Jockey seeks counseling for alcohol
Updated: July 20, 2010, 4:30 PM ETBy David Grening | Daily Racing Form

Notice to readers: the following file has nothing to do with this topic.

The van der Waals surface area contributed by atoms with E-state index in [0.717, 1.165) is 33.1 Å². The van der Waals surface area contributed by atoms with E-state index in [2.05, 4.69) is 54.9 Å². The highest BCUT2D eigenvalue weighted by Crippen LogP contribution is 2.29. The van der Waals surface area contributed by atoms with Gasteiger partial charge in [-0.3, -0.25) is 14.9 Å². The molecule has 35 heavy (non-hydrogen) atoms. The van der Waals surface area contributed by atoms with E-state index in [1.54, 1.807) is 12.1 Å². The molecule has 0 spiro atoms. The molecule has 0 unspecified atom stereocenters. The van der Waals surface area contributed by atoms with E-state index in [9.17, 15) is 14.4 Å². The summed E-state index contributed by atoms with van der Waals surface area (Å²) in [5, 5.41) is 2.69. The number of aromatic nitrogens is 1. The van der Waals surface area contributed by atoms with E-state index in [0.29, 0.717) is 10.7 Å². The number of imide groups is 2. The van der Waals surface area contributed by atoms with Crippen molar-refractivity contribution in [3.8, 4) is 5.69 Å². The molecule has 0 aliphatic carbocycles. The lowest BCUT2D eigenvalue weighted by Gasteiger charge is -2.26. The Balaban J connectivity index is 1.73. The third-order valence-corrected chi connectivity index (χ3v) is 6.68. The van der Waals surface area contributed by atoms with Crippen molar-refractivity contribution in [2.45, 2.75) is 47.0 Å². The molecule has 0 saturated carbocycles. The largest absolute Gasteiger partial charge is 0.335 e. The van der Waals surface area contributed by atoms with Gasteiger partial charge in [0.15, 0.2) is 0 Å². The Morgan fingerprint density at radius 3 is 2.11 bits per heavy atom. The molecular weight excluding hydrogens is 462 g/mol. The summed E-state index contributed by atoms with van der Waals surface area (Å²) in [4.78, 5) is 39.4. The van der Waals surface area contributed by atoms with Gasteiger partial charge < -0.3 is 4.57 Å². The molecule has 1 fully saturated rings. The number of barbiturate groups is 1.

SARATOGA SPRINGS, N.Y. -- Hall of Fame jockey Kent Desormeaux has begun counseling sessions to address issues involving his alcohol use. On July 1, Desormeaux failed a breathalyzer test at Woodbine, necessitating that he be taken off Hold Me Back, who went on to win that day's $200,000 Dominion Day Handicap under jockey Tyler Pizarro. In May, Desormeaux was noticeably drunk during a radio interview a few days after the Kentucky Derby, in which he received some criticism for his ride on Paddy O'Prado, who was beaten a neck for second by Ice Box. Desormeaux, 40, said Tuesday that he started meeting with a therapist, Marla Edelberger of New Hyde Park, N.Y, shortly after the incident at Woodbine. "I put myself in a program where I have a psychotherapist and she's giving me the direction that I need as well as I have a sponsor that is nearby that keeps an eye on me, that I have to check in with every day," Desormeaux said. "Either they see me or I talk to them." Edelberger declined to comment, citing confidentiality issues. While at Saratoga, where he will be riding beginning Friday, Desormeaux will take part in an alcohol program with some assistance from the New York division of the Racetrack Chaplaincy. "We're going to be a liaison between him and some affiliate programs," said Nick Caras, the field director for New York's Racetrack Chaplaincy. "It's not our program; we're going to give him some options." Desormeaux said he decided to seek counseling after both the incident at Woodbine and the radio interview, though he said he was on vacation at the time of the interview and doesn't believe that should be held to the same scrutiny. "I want to make it plainly clear that I'm going to do the due diligence to get better and to be a better person at work," Desormeaux said Tuesday morning on the Saratoga backstretch. "It's real simple -- stop being silly. What happened in Canada was embarrassing." Desormeaux said he has lost some clients -- most notably WinStar Farm, which owned Hold Me Back -- due to the incident in Canada. WinStar also owns Belmont Stakes winner Drosselmeyer, a horse Desormeaux had ridden regularly until the Belmont, where the horse was ridden to victory by Mike Smith. Desormeaux, who won last Saturday's Grade 2 Virginia Derby on Paddy O'Prado, will have his two sons, Jacob and Joshua, with him at Saratoga for a month, something he believes will also keep him out of any potential trouble. "Having them in my presence always makes me a better person," Desormeaux said. "I certainly want to be a good example for my kids." Bill Mott, the Hall of Fame trainer who has been Desormeaux's biggest booster since he moved his tack to New York, believed Desormeaux's decision to seek help was a step in the right direction. "I want my owners to know I'm riding somebody that's as good as they can get," Mott said. "Being clean would be part of that." Mott noted that some of Thoroughbred racing's most successful jockeys -- Pat Day, Jerry Bailey, and Garrett Gomez -- have dealt with substance abuse issues. "The list of riders that have had some substance abuse problems is a fairly long list," Mott said. "It just so happens to be some of our better riders." Desormeaux, a three-time Eclipse Award-winning rider, ranks fifth all-time in purse earnings ($233,623,868) and 19th all-time in victories (5,312).
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